Darla Contois is an engaging storyteller and this is a hard-hitting performance not to be overlooked.
Contois brings astounding presence and grace to her role of Eva, a teenage Cree girl who navigates the perilous labyrinth of (a white man’s) high school. Eva’s experiences are recounted in a non-linear sequence and depict many moments of frustration, anger, disappointment, and unveil a gradual atonement to her own unrelenting resilience.
Some of the lived experiences that shape Eva’s life consists of sexual abuse, selfish friendships, absentee parents, and incessant confusion over self-identity in the face of a lost cultural history.
White Man’s Indian is indeed a coming-of-age story, though expertly contained in a mere hour. At the beginning, Eva is depicted as a rather lost character with her over-sized, baggy clothing and hanging head. A strength of Contois’ acting is the way she emulates Eva’s growth as a character. By the end, subtle choices Contois makes regarding posture and voice, for example, turn Eva into a character quite different from the Eva in the first scene. By the end of the play, she brims with conviction and pride when she radically reclaims the cultural identity she still doesn’t know much about.
The ending of this play is a far cry from any clear conclusion, offering instead a point of departure to open up much-needed discussion of the challenges First Nations youth encounter in our 21st Century Canada. Contois asks direct questions about a country that prioritizes preserving its current economic system over the welfare of its people.
Contois performs this role with utmost vulnerability, completely owning this story. As this is a one-woman show, her transitions into other characters by way of her voice is haunting. The use of lighting, choice props, and music, also helps guide the story along effortlessly.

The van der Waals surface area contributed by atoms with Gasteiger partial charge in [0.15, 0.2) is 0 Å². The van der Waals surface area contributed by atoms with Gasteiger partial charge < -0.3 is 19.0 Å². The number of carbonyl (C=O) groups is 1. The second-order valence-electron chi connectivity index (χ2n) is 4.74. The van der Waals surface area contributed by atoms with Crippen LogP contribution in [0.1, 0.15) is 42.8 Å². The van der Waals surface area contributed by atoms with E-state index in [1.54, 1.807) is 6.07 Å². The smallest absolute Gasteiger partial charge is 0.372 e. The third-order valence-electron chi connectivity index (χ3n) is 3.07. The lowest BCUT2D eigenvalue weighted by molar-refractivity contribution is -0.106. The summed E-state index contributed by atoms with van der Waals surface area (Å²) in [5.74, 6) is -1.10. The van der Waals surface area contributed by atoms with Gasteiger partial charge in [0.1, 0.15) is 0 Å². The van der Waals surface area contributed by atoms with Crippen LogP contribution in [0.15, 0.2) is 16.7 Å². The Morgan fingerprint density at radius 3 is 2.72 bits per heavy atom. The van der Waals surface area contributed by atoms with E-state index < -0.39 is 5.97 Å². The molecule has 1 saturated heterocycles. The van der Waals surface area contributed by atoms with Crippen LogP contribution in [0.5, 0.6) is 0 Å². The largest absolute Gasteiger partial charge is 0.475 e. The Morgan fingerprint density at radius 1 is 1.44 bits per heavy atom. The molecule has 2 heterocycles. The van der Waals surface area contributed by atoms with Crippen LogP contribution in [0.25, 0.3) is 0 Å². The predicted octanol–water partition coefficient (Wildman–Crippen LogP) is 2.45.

This is an honest, thoughtful performance, and Contois is an artist one should look to with eager anticipation; her White Man’s Indian is indeed a force to be reckoned with.
- Friday August 4th 6:00pm – 7:00pm
- Saturday August 5th 6:30pm – 7:30pm
- Sunday August 6th 12:00pm – 1:00pm
- Monday August 7th 7:30pm – 8:30pm
- Thursday August 10th 5:00pm – 6:00pm
- Friday August 11th 9:45pm – 10:45pm
- Saturday August 12th 7:00pm – 8:00pm
SummerWorks tickets are now Pay What You Decide at $15, $25, or $35, whichever suits your budget. All tickets are general admission and there are no limits to any price level. Tickets are available at the performance venue (cash only), online and in person at the SummerWorks Central Box Office – located at Factory Theatre (125 Bathurst Street). Open August 1-13 from 10am-7pm. Cash and credit accepted.
Several money-saving passes are available if you plan to see at least 7 shows.
Latecomers will not be permitted to enter this event.
Audience Advisory: Mature subject matter, partial nudity, strobe lights (16+)
Photo by Peatr Thomas